The following are relevant excerpts from Director of National Intelligence Dan Coats’ testimony before the Senate Select Committee on Intelligence, in which he discussed the 2018 Worldwide Threat Assessment his office has recently released.
“And, non-state actors including terrorists and criminal groups are exploiting weak state capacity in Africa, the Middle East, and Latin America and the Caribbean, causing instability and violence both within states and among them.”
“Terrorists will use the Internet to raise funds and promote their malign messages; criminals will exploit cyber tools to finance their operations.”
“The terrorist threat is pronounced and spans the sectarian spectrum from ISIS, and al-Qa’ida to Lebanese Hizballah, and other affiliated terrorist organizations, as well as the state-sponsored activities of Iran.”
“US-based homegrown violent extremists (HVEs), including inspired and self-radicalized individuals, represent the primary and most difficult-to-detect Sunni terrorist threat in the United States.”
“ISIS’s claim of having a functioning caliphate that governs populations is all but thwarted. However, ISIS remains a threat and will likely focus on regrouping in Iraq and Syria, enhancing its global presence, championing its cause, planning international attacks, and encouraging members and sympathizers to attack their home countries.”
“Meanwhile, Al-Qa’ida almost certainly will remain a major actor in global terrorism as it continues to prioritize a long-term approach and the organization remains intent on attacking the United States and US interests abroad.”
“Iran will remain the most prominent state sponsor of terrorism and an adversary in the Middle East especially in Iraq, Syria, and Yemen.”
“It will seek to expand its regional influence and will exploit the fight against ISIS to solidify partnerships and translate battlefield gains into political, security, and economic agreements.”
“And Lebanese Hizballah-with the support of Iran-has deployed thousands of fighters to Syria, and provides direction to other militant and terrorist groups, all fomenting regional instability.”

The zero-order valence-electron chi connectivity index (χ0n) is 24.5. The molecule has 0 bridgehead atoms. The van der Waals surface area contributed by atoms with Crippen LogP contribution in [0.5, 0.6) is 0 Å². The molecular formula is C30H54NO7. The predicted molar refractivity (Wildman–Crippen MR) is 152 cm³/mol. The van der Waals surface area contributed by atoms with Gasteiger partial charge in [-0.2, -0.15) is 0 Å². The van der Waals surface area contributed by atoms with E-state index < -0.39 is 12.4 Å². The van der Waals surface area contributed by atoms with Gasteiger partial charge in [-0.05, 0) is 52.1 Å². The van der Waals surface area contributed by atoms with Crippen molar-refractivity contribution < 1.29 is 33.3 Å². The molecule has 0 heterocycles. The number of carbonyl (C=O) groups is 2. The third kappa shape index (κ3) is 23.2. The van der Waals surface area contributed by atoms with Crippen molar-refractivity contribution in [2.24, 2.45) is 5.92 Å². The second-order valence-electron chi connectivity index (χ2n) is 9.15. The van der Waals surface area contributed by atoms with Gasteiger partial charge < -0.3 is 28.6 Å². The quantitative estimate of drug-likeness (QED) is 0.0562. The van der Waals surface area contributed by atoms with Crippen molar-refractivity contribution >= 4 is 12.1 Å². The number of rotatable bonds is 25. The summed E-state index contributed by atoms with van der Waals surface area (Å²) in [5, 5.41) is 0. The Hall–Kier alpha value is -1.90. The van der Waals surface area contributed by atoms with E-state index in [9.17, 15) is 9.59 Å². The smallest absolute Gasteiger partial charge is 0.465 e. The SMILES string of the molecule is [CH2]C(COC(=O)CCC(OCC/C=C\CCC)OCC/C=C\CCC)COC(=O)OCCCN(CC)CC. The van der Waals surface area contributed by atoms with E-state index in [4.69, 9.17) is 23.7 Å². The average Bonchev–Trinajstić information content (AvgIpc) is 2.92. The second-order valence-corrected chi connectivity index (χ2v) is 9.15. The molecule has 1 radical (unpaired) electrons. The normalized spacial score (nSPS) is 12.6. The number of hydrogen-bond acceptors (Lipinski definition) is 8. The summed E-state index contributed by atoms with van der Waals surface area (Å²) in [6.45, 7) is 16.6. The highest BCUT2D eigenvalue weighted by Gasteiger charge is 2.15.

“Turkey will seek to thwart Kurdish ambitions in the Middle East, and the ongoing Turkish incursion into northern Syria is complicating ongoing counter-lSIS activities in the region and increases the risk to US forces located in the area.”
“Iraq is likely to face a lengthy period of political turmoil and conflict. The social and political challenges that gave rise to ISIS remain and Iran has exploited those challenges to deepen its of influence in Iraq’s military and security elements and diplomatic and political arms.”
“The war in Yemen between the Iranian-backed Huthis and the Saudi-led coalition is likely to continue and will worsen the already tragic humanitarian crisis for 70 percent of the population-or about 20 million people-in need of assistance.”
From the assessment:
— Iran will seek to expand its influence in Iraq, Syria, and Yemen, where it sees conflicts generally trending in Tehran’s favor, and it will exploit the fight against ISIS to solidify partnerships and translate its battlefield gains into political, security, and economic agreements.
— Iran’s retaliatory missile strikes on ISIS targets in Syria following ISIS attacks in Tehran in June were probably intended in part to send a message to the United States and its allies about Iran’s improving military capabilities. Iran is pursuing permanent military bases in Syria and probably wants to maintain a network of Shia foreign fighters in Syria to counter future threats to Iran. Iran also seeks economic deals with Damascus, including deals on telecommunications, mining, and electric power repairs.
— The conflict has decisively shifted in the Syrian regime’s favor, enabling Russia and Iran to further entrench themselves inside the country. Syria is likely to experience episodic conflict through 2018, even as Damascus recaptures most of the urban terrain and the overall level of violence decreases.
— Baghdad will have to contend with longstanding and war-hardened ethnosectarian divisions between Shia, Sunnis, and Kurds that were kept in check by the threat from ISIS. Despite ISIS’s loss of territory, the social and political challenges that gave rise to the group remain and threaten the cohesion of the Iraqi state.
— Turkey’s counterterrorism cooperation with the United States against ISIS is likely to continue, but thwarting Kurdish regional ambitions will be a foreign policy priority. President Recep Tayyip Erdogan is likely to employ polarizing rhetoric, straining bilateral relations and cooperation on shared regional goals.